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N67ND accident description

Minnesota map... Minnesota list
Crash location Unknown
Nearest city Stephen, MN
48.449979°N, 96.872562°W
Tail number N67ND
Accident date 28 Jul 2003
Aircraft type American Champion (ACAC) 8KCAB
Additional details: None

NTSB Factual Report

On July 28, 2003, about 1430 central daylight time, an American Champion 8KCAB, N67ND, piloted by a commercial pilot, sustained substantial damage when the airplane impacted two power lines that cross the Red River near Stephen, Minnesota. The personal flight was operating under 14 CFR Part 91. Visual meteorological conditions prevailed during the flight. No flight plan was on file. The pilot and pilot rated passenger were uninjured. The local flight departed from Grand Forks International Airport (GFK), near Grand Forks, North Dakota, about 1404 and returned to GFK at 1513.

A loss of electrical power to a farm was reported to a power company in Warren, Minnesota. Two power lines that cross the Red River south of the Minnesota Highway 317 - North Dakota Highway 17 bridge were found broken. The power company replaced one 6A wire and one 8A wire. A power company representative estimated the height of the 6A wire to be about 60 feet above the water and the 8A wire to be about 56 feet above the water.

The pilot's written statement said:

While flying over the Red River, the aircraft struck a wire. The aircraft

had departed GFK at approximately 2:00 pm for a local flight. No injuries

occurred and the aircraft eventually landed at GFK."

The pilot rated passenger's written statement said:

He started talking about flying low over the river. This is when I

asked multiple times if it was safe and if he could get in trouble, to

which he replied that neither would be a problem. He said he

wasn't worried about it. He then told me not to worry about this and that

I would be okay, so I trusted him [and] went along with it. [The pilot]

started winding [with] the river, where he proceeded to have me take

control [and] try. I tried, didn't feel comfortable, and told him to take

control. He took control, and while he was maneuvering the airplane,

we hit the power lines. [The pilot] was sitting in back, and thought we

hit a bird. I was in front, and right when we hit the power lines, and I

think I saw three wires. I felt a jolt, but we continued flying with no

problems. At this point [the pilot] wasn't convinced we hit lines until I

looked out my left window and saw pieces of wire wrapping around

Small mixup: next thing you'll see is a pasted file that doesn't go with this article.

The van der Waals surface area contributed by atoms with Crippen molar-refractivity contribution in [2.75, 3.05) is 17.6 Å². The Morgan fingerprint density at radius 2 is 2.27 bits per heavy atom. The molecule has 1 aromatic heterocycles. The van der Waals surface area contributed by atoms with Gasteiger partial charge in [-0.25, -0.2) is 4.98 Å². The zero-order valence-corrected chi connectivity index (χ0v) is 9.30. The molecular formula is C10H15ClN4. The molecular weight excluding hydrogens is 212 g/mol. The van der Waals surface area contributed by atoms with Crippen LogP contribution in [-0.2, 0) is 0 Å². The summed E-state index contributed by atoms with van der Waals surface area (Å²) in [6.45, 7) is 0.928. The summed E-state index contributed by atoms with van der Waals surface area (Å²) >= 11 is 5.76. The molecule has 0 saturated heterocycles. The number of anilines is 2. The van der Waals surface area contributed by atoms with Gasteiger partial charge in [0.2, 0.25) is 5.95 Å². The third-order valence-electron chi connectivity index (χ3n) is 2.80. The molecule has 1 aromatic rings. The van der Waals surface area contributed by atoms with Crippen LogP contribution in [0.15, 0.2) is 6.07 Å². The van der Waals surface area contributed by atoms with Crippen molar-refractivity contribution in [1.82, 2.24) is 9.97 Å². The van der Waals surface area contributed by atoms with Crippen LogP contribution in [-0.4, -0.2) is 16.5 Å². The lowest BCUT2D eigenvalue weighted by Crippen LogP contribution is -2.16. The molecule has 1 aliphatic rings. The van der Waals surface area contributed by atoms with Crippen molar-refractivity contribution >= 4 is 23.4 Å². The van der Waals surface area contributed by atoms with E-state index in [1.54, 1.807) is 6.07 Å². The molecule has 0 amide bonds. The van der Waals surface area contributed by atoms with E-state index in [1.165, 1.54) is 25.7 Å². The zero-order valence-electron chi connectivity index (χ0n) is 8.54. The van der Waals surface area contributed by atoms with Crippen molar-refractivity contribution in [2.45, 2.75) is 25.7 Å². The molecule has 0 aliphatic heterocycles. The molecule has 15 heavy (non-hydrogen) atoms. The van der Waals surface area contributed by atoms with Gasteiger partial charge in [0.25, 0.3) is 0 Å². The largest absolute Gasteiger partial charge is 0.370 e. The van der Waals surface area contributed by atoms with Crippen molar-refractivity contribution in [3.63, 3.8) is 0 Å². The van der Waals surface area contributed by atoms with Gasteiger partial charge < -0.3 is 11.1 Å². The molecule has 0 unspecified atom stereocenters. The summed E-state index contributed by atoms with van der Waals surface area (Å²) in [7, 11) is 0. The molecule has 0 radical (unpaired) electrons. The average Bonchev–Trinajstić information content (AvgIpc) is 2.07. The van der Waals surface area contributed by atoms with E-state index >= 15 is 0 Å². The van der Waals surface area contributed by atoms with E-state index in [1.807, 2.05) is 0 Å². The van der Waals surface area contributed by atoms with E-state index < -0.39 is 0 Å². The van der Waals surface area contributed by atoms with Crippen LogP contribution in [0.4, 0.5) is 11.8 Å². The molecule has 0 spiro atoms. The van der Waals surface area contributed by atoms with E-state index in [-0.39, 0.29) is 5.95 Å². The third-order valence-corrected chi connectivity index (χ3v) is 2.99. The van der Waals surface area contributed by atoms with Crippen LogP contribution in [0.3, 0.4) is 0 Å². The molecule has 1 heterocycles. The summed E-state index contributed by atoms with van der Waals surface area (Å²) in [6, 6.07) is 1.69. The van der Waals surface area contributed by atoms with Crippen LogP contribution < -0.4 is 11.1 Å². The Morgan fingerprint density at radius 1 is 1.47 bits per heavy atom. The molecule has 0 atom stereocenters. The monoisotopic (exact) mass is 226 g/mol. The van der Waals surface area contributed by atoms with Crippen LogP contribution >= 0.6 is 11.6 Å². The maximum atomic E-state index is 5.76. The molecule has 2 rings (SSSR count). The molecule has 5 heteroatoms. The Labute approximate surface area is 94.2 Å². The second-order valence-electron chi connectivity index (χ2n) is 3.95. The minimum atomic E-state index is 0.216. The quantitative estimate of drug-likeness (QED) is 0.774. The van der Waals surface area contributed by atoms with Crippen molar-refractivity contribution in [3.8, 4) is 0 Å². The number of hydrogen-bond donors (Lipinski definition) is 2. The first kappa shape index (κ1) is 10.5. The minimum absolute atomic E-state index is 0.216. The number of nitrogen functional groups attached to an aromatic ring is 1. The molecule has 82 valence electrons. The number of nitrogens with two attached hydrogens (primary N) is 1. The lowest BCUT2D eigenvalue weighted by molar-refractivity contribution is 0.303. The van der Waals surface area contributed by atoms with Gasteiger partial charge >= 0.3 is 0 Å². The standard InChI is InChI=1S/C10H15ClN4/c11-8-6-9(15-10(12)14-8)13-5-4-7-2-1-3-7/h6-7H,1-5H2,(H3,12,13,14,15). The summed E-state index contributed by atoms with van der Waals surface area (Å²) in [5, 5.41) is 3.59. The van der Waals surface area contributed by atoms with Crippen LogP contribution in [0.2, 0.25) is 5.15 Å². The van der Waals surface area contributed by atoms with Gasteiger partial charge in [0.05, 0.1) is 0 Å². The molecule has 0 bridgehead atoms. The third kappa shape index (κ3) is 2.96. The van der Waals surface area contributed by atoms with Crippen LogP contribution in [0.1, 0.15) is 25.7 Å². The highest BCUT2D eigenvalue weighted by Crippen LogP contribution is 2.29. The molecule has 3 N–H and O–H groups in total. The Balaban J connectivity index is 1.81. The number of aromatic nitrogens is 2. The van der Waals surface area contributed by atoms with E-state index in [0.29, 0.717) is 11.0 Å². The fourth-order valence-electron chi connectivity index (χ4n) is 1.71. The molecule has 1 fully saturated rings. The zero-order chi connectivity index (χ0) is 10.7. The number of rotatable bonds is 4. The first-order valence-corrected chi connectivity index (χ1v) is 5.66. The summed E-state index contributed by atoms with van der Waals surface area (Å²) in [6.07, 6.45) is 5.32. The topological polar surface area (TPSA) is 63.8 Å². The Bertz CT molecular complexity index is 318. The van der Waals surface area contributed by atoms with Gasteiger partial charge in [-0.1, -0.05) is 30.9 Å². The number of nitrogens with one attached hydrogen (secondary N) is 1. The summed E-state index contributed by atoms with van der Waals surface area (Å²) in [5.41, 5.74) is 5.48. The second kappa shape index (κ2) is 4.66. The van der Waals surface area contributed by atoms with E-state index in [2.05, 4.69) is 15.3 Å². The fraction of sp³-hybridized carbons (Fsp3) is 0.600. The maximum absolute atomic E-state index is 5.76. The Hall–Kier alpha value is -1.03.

the wing support bar, saw the ripped hole in the wing connected to a

long trailing piece. He climbed out and started heading towards Minto,

where we would land, check damage, and call UND. As we

approached Minto, [the pilot] saw people in the pattern, and decided

to try Grafton, where there were also people in the pattern. At this point

we headed towards Stephens and landed on runway 17 and taxied off

to the right, where we shut down and got out. [The pilot and] I got out to

look at the damage, [the pilot] started to unwind the wires from the wing

while I helped pull the long wire off the taxiway. I asked [the pilot] about

the hole in the wing, I asked if the fuel tank could've been affected, and

proceeded to ask about the scratches in the prop. I felt it was unsafe to

fix and asked if UND should be called to come pick us up. He felt that

we had already flown as far as we had, and that we could make it back

safely. We took off [and] started heading [southwest] towards Minto

again, [the pilot] thinking we could call for a ride there. I went along with

it just wanting to land. In mid-flight he decided to go back to Grand Forks.

We got ATIS, called approach inbound [with] India, and landed [and]


A witness stated:

On July 28, [2003] at about 2:30 p.m. a green over white single engine plane,

top wing, was flying at or below tree top level following the course of the river.

As I was about to enter the house from the south side (entry) I heard a low flying

plane. Shortly I heard a sharp snap, I then was sure they had hit a power line

spanning the river. It was flying from a southerly to northerly direction. After the

snap I saw the plane fly upward and make a left turn to the west. I watched it until

it disappeared behind the trees.

The pilot reported no mechanical malfunctions or failures.

The airplane manufacturer stated that the airplane was produced with a Sacremento green, Juneau white burst, and black trim color scheme.

At 1437, the weather at Hallock Municipal Airport, near Hallock, Minnesota, located approximately 23 nautical miles north of the power lines was: Wind 230 degrees at 7 knots, gusts to 14 knots; visibility 10 statute miles; sky conditions scattered 5,500 feet.

NTSB Probable Cause

The pilot's failure to maintain clearance from the transmission line and the pilot's continued operation with known deficiencies in equipment. Factors to the accident were the power lines and the low altitude the pilot was flying at.

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